Sorry for the delay posting this, things have been a little hectic lately! Nonetheless, here’s some of the most interesting and informative things I’ve found on the internet lately. Also check out our latest post on how the media covers (and spins) major events in “The Stories We Don’t Hear“.
“The Superpower Conundrum“, The Nation, July 2nd.
The United States remains the dominant global empire, but is their power and influence declining? They’re losing wars, their “enemies” (chiefly Russia and China) are increasingly rattling their own sabres with little American response, the economy is far from what it once was, and the country seems increasingly divided along class, race, and ideological lines. Great article!
“U.S. Operates Drones From Secret Bases in Somalia“, Foreign Policy, July 2nd.
My last post focussed on Somalia, one of the most interesting and chaotic places in the world. The Way of the Knife and Dirty Wars both detail American involvement in the region since the supposed withdrawal of American forces in the early 1990’s. This article picks up where those books left off.
“The Worst Case Scenario for the Global Economy“, Foreign Policy, July 2nd.
Emphasis on the “worst case” part of the title; this great article discusses the implications of Greek (and by extension, European), American and Chinese economic failures in the next few years – perhaps by the end of this year. The argument that another major downturn is coming is becoming increasingly strong however, especially when this article is paired with other articles we’ve shared on doonpress before, here and here.
“More Americans Are Renting, and Paying More, as Homeownership Falls“, New York Times, June 24th.
I admittedly do not know much about economics, but it seems only logical to me that real estate prices will continue to rise as global populations grow, putting home ownership out of reach of more working class families here in the West, where low prices and easy access to credit have traditionally made the suburban dream possible. Additionally, as employment patterns shift towards lower paid and shorter term contract jobs, with employees frequently changing employers and moving, it isn’t a stretch to imagine that more people will be renting; purchasing a home generally only makes financial sense over the middle-to-long-term, but if families only have guaranteed income for the next several months, they won’t make such a hefty investment. What, I wonder, would our economy look like if renting became the new normal?
“The New Job Numbers Are Worse Than They Look“, New York Times, July 2nd.
Good analysis to get in behind the headlines. Job creation is always great, but if the jobs that are being created aren’t enough to support individuals or families, then we still have a long way to go. We really need a new conversation about worker’s rights, especially looking forward, as many jobs are poised to be replaced by technology.
“Homegrown Extremists Tied to Deadlier Toll Than Jihadists in U.S. Since 9/11“, New York Times, June 24th.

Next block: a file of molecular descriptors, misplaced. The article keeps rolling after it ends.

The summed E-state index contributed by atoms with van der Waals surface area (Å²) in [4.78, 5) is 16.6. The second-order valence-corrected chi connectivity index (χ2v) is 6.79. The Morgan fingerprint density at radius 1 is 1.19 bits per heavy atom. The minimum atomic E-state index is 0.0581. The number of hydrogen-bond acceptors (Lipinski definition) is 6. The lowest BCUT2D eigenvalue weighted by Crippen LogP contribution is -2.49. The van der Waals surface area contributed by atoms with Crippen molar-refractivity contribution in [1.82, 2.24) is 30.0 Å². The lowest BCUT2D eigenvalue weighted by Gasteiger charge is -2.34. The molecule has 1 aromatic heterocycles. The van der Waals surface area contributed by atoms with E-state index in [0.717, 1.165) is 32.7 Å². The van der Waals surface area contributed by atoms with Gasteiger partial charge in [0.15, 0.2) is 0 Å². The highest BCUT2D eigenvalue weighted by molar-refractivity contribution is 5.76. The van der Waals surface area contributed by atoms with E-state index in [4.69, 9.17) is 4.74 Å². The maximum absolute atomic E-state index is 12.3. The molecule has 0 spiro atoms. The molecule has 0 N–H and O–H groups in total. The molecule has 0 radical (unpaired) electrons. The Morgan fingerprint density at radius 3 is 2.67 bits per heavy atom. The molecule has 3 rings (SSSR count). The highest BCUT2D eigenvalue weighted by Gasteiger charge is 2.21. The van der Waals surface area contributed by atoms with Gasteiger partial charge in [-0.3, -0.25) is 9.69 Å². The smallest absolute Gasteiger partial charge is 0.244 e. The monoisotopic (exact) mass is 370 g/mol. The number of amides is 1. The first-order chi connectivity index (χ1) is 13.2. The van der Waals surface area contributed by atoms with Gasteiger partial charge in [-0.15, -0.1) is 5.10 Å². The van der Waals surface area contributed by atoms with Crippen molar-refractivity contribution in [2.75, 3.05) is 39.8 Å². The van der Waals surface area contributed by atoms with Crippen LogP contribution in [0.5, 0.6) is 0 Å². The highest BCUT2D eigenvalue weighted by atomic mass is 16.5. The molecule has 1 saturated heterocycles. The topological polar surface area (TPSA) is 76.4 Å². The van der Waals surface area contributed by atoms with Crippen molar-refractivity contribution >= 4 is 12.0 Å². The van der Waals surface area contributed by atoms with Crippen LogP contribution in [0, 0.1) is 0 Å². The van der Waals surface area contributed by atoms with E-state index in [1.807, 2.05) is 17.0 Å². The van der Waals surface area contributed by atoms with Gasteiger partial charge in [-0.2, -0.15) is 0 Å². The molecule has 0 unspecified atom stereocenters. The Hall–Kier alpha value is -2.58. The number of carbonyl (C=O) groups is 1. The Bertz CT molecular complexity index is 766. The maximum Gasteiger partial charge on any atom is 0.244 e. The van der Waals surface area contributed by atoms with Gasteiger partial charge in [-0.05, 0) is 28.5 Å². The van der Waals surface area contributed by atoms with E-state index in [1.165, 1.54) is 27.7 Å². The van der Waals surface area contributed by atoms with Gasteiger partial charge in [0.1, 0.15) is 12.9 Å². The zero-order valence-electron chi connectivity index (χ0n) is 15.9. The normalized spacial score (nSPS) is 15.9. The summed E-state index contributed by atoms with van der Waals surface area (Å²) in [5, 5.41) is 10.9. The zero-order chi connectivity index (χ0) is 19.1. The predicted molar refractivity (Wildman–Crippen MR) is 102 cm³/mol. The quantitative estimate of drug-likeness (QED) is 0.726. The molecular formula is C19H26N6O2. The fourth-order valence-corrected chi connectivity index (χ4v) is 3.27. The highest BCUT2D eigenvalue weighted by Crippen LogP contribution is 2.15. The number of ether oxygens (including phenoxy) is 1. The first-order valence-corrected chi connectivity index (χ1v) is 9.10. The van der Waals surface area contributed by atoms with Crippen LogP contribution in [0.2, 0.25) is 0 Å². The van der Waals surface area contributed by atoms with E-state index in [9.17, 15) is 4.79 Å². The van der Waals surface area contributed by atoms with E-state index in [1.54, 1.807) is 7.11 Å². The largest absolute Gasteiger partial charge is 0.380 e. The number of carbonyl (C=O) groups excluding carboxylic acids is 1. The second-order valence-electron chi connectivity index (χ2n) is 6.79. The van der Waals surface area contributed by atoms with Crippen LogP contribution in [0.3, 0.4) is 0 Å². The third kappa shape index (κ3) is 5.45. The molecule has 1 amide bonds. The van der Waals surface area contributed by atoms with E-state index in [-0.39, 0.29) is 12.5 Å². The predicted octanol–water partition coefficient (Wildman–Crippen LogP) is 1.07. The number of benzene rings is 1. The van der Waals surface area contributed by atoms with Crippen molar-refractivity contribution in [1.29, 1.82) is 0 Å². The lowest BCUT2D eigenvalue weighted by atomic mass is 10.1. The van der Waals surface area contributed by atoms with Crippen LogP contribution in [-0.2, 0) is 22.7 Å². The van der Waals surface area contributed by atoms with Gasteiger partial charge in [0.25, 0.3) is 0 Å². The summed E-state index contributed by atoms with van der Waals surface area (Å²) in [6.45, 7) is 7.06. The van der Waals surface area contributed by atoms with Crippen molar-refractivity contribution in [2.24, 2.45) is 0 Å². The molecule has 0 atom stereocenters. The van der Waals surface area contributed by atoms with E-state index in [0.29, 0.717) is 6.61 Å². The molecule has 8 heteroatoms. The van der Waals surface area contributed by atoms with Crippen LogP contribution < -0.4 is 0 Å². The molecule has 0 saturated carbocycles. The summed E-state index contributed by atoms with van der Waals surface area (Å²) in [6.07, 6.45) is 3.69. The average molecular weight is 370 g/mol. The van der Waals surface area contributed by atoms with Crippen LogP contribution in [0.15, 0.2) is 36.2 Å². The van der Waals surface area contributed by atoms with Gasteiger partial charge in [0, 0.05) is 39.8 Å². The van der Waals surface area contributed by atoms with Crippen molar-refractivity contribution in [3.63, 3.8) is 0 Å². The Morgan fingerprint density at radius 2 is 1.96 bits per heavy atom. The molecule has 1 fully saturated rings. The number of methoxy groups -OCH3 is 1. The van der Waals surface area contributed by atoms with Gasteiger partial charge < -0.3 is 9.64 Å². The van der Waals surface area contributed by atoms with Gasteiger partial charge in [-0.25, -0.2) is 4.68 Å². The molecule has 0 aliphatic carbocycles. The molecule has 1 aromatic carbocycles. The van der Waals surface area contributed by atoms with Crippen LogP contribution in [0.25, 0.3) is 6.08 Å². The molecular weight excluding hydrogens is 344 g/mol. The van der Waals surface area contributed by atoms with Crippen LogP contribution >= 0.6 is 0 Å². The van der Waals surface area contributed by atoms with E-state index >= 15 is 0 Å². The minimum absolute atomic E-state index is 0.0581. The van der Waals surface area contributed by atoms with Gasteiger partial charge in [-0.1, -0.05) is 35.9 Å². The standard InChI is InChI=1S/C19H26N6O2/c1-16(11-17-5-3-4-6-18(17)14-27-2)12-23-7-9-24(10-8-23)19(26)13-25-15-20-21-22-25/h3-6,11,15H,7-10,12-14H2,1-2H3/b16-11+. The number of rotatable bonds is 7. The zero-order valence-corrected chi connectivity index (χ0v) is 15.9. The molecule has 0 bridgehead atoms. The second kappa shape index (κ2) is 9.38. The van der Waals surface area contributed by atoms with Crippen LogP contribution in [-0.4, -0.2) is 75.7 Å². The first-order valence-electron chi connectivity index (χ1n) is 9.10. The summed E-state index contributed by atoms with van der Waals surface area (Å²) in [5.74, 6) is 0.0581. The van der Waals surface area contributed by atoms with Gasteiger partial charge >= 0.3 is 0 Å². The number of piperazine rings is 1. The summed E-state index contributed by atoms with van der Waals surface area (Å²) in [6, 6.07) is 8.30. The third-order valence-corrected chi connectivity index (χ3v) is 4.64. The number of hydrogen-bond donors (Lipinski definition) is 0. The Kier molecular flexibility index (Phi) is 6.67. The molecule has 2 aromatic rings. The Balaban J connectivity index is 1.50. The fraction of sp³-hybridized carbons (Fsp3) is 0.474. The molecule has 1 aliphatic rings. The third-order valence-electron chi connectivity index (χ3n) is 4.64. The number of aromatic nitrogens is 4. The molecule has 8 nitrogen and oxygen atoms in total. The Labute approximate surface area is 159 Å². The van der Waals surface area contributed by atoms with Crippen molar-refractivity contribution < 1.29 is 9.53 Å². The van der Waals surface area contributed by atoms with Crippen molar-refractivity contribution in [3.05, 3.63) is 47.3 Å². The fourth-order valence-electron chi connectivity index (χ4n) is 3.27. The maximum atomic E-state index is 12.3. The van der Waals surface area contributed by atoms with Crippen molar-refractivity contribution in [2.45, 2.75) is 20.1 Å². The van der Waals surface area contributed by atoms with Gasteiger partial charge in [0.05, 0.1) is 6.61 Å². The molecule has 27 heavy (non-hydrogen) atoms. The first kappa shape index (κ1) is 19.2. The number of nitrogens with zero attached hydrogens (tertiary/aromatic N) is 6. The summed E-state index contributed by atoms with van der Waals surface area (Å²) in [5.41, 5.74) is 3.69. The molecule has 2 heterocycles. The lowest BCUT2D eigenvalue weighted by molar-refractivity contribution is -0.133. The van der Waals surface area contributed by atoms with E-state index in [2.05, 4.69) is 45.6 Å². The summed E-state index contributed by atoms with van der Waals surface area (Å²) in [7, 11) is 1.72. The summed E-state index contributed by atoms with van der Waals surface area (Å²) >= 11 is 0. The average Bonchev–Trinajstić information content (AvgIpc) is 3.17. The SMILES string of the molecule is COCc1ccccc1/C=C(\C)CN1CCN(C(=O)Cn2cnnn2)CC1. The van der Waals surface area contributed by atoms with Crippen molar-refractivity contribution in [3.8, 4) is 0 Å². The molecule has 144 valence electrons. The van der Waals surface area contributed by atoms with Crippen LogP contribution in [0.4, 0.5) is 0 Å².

The headline says a lot, but the story says even more. It draws attention to the fact that jihadi’s, that group the media and politicians can’t seem to get enough of, has only killed 26 Americans since September 12th, 2001. Yes, white-supremacist/anti-government radicals have killed more (48), those numbers don’t even begin to hold a candle to the 5,000 Americans killed by the police, the 33,000 killed in car accidents, or the astoundingly high numbers dying from drug and alcohol addiction. Please, please, let’s refocus the conversation.
“Unequal justice: Aboriginal and black inmates disproportionately fill Ontario jails“, Toronto Star, March 2013.
Report from a little while ago, but a very important read.
“Aaron Driver defends ISIS, attack on Parliament, but denies he’s a threat“, CBC, June 24th.
I was really shocked to see this sort of treatment for a man who merely spoke his mind. Grabbed by men in a van, held in custody for 8 days without a charge, and then released with a 9pm-6am curfew, and forbidden from accessing the internet, as well has having his passport seized, all for repeating some unpopular views. His case is an interesting view into the mind of someone who supports Islamist violence however. A troubled youth who found religion, converted to Islam, and then was deeply troubled with the treatment of Muslims at home and abroad; this seems to be the case for many Westerners who have sympathized or fought with ISIS. Perhaps a first step to combatting this problem then would be a better mental health and social support policy, as well as treating everyone, even dissidents, with respect and compassion. His mistreatment by Canadian authorities is shocking and should be very, very alarming.
“Mass Shootings: Maybe What We Need Is a Better Mental-Health Policy“, Mother Jones, November 2012.
This slightly older piece serves as a great companion to my above opinion – mass violence can be clearly linked to mental illness. This short article points out the connections between violence, mental illness, and gun control (or the lack thereof); give it a read!
Hope you enjoyed checking these out, subscribe or follow doonpress on Twitter for more recommended readings – and I promise this week’s posts will be on time! In the meantime, share your own favourite articles and links in the comments. Cheers